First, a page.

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N.Y. Lawsuit: Intel Used "Illegal Threats"

New York's attorney general hit Intel Corp. with an antitrust lawsuit Wednesday, claiming the company used "illegal threats and collusion" to dominate the market for computer microprocessors.

Following a similar case in Europe, Attorney General Andrew Cuomo claimed that the world's biggest computer chip maker paid billions in kickbacks to computer manufacturers and retaliated against those that did too much business with Intel's competitors.

Intel used its market prowess to "rule with an iron fist," Cuomo said.

"Rather than compete fairly, Intel used bribery and coercion to maintain a stranglehold on the market," Cuomo said in a written statement. "Intel's actions not only unfairly restricted potential competitors, but also hurt average consumers who were robbed of better products and lower prices."

An Intel spokesman didn't immediately return a call seeking comment. When the company was fined $1.45 billion by the European Union over similar charges in May, Intel denied wrongdoing, saying its sales practices were legitimate.

The lawsuit, filed in federal court in Delaware, is based on practices that were revealed in internal e-mails obtained in an investigation that has lasted for nearly two years.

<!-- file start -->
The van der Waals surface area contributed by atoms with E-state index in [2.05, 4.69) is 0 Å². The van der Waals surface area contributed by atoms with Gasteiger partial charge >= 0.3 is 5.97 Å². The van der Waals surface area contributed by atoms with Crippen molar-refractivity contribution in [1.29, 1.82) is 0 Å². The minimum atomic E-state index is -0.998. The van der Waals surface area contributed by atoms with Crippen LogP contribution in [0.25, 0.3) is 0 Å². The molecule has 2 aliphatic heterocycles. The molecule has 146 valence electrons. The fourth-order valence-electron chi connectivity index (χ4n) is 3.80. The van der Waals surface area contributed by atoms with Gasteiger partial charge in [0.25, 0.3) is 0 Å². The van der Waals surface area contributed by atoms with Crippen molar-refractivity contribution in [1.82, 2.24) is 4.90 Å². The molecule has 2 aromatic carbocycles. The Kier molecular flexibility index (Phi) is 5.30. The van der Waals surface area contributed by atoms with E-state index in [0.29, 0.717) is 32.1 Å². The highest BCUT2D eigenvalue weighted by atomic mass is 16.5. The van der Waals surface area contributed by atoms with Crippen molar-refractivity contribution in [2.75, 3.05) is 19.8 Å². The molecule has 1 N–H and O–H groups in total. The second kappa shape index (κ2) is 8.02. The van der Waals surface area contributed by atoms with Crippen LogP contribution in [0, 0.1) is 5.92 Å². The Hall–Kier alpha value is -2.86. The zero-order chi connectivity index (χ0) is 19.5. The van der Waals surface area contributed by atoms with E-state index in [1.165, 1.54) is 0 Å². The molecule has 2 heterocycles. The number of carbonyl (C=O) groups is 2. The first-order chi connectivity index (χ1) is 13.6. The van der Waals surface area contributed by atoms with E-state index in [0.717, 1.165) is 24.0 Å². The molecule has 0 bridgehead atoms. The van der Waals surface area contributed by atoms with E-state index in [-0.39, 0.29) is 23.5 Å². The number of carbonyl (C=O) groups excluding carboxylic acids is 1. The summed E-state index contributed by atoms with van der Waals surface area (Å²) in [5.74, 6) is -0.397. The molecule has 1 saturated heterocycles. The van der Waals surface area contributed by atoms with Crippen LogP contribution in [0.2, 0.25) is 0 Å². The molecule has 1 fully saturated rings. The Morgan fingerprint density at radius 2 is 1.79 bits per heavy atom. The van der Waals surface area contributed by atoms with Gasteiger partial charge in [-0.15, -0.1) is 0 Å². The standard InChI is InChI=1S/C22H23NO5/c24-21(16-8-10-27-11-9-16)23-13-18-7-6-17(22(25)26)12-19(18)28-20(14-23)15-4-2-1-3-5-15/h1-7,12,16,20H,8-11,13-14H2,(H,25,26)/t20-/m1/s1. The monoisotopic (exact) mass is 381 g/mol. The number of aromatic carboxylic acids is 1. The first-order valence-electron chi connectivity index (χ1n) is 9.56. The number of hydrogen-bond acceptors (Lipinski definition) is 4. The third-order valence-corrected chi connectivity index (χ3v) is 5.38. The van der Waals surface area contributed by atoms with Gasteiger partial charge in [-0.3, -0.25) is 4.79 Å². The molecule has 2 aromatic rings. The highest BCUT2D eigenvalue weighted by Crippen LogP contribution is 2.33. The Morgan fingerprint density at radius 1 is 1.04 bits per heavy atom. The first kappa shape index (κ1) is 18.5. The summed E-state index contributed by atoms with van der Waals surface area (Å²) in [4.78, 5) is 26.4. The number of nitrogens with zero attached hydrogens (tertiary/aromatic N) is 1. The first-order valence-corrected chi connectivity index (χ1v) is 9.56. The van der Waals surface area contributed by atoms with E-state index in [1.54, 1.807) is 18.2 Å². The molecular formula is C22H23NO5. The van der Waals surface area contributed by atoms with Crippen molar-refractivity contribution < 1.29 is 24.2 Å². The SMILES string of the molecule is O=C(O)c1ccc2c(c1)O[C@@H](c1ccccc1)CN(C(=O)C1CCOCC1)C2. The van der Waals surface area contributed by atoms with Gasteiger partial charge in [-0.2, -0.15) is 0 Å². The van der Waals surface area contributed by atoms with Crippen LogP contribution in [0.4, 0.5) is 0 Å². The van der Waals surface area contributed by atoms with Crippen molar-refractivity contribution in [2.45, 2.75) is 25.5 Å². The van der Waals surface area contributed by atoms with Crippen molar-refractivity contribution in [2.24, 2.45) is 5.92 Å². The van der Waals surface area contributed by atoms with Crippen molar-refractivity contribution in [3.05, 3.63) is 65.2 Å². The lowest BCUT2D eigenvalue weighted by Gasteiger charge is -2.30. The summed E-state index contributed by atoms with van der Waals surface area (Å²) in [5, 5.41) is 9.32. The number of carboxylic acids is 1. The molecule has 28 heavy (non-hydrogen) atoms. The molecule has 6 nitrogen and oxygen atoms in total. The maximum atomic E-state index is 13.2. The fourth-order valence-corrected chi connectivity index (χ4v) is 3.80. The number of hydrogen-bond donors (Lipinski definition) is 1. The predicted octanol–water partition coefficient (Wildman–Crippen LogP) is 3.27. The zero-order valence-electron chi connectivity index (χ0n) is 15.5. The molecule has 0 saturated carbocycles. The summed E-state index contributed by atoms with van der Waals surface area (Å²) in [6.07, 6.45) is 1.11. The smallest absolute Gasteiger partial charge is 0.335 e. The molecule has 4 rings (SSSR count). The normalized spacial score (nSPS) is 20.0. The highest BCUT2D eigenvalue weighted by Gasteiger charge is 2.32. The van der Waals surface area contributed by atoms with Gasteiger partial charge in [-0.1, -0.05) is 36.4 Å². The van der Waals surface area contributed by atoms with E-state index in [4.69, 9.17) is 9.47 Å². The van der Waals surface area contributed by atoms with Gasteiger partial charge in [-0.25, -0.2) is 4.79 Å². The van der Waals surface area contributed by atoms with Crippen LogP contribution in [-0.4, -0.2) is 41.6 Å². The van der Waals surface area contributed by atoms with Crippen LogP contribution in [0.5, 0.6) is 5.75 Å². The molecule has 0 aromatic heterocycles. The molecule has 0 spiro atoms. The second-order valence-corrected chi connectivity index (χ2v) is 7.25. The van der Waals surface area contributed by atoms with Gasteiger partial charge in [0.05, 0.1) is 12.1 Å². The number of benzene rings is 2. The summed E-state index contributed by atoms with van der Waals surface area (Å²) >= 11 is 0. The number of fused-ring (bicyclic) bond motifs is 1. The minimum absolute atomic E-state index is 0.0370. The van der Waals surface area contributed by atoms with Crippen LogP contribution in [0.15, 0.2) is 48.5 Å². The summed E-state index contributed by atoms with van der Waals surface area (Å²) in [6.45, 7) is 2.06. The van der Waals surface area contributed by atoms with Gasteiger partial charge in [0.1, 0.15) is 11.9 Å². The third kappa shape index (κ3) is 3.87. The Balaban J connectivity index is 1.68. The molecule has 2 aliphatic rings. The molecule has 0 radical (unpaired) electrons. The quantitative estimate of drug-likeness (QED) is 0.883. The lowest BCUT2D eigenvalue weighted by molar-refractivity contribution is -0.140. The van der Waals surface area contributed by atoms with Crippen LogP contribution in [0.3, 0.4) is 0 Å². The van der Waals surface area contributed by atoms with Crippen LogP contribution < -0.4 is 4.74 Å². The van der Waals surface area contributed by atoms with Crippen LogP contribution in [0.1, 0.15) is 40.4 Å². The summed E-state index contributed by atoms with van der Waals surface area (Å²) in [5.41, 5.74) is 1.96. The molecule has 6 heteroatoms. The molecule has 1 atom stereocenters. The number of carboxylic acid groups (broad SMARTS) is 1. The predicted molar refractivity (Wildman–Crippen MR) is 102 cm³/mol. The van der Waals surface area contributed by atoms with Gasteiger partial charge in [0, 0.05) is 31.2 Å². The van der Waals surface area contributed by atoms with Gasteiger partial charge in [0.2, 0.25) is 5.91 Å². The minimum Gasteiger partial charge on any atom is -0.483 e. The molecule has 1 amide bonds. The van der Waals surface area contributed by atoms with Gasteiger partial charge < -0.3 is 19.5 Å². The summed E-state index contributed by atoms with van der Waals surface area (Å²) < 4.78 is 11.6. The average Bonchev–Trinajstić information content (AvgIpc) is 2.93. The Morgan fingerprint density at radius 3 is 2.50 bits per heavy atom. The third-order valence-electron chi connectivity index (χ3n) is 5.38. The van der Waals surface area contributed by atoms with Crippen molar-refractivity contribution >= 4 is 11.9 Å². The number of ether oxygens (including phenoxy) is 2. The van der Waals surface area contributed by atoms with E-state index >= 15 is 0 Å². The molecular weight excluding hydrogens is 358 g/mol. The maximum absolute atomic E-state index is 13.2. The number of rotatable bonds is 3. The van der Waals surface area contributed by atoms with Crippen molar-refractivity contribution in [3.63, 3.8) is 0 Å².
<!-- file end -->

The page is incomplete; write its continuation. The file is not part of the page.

The case focuses on deals that Intel has struck with computer makers that agreed to exclusively use the company's chips. In particular, Cuomo cited Intel's practice of paying large rebates to big customers. He called it illegal and designed to squash competition.

Computer maker Dell Inc. alone was paid almost $2 billion in such rebates in 2006, the state said, in exchange for an agreement not to market products from Intel's main rival, Advanced Micro Devices Inc.

Cuomo said Intel resorted to "bullying" customers that didn't play along. Among other things, he said, Intel would threaten to end joint development ventures, and instead direct funding to a manufacturer's competitors.

The lawsuit said the fear felt by Intel's customers was revealed in internal e-mails, including one from an IBM Corp. executive in 2005 who wondered whether the company would risk too much by strengthening its business ties to AMD.

"Can we afford to accept the wrath of Intel?" he wrote, according to the suit. Another Dell executive worried that Intel's chairman and CEO would wage "jihad" against the company if it did more business with AMD.

Much of the legal action has been brought as a result of complaints by AMD, which is building a plant in New York state.

AMD also is suing Intel in a case set to go to trial next year in Delaware. That lawsuit quotes managers from Toshiba saying Intel's financial incentives amounted to "cocaine," and executives from Gateway complaining that Intel's threats of retaliation for working with AMD beat them "into guacamole."

Intel owns about 80 percent of the worldwide microprocessor market, while AMD essentially has the rest. Technical missteps by AMD and the company's deep financial problems have contributed to some of its challenges, but the company claims Intel's illegal tactics have hindered its progress as well.

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